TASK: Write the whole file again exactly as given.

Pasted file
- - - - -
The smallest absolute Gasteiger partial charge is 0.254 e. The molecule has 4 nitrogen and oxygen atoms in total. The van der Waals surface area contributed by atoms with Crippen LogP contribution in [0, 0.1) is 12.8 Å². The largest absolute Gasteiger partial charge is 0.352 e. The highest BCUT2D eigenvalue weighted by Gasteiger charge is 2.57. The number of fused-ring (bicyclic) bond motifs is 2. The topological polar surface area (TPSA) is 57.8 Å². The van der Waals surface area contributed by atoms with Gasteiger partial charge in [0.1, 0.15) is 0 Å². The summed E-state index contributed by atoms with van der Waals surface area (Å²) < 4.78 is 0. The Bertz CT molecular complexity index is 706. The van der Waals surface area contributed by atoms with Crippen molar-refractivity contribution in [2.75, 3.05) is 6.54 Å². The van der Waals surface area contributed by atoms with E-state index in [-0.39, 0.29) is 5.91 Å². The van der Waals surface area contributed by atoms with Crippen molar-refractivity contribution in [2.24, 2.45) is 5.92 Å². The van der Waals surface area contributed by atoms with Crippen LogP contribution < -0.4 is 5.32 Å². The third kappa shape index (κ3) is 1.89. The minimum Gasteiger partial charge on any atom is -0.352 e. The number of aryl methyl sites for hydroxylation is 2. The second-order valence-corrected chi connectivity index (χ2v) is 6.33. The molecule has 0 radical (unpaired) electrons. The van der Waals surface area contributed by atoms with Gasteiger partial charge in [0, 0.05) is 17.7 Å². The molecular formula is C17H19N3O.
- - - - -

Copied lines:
The smallest absolute Gasteiger partial charge is 0.254 e. The molecule has 4 nitrogen and oxygen atoms in total. The van der Waals surface area contributed by atoms with Crippen LogP contribution in [0, 0.1) is 12.8 Å². The largest absolute Gasteiger partial charge is 0.352 e. The highest BCUT2D eigenvalue weighted by Gasteiger charge is 2.57. The number of fused-ring (bicyclic) bond motifs is 2. The topological polar surface area (TPSA) is 57.8 Å². The van der Waals surface area contributed by atoms with Gasteiger partial charge in [0.1, 0.15) is 0 Å². The summed E-state index contributed by atoms with van der Waals surface area (Å²) < 4.78 is 0. The Bertz CT molecular complexity index is 706. The van der Waals surface area contributed by atoms with Crippen molar-refractivity contribution in [2.75, 3.05) is 6.54 Å². The van der Waals surface area contributed by atoms with E-state index in [-0.39, 0.29) is 5.91 Å². The van der Waals surface area contributed by atoms with Crippen molar-refractivity contribution in [2.24, 2.45) is 5.92 Å². The van der Waals surface area contributed by atoms with Crippen LogP contribution < -0.4 is 5.32 Å². The third kappa shape index (κ3) is 1.89. The minimum Gasteiger partial charge on any atom is -0.352 e. The number of aryl methyl sites for hydroxylation is 2. The second-order valence-corrected chi connectivity index (χ2v) is 6.33. The molecule has 0 radical (unpaired) electrons. The van der Waals surface area contributed by atoms with Gasteiger partial charge in [0, 0.05) is 17.7 Å². The molecular formula is C17H19N3O.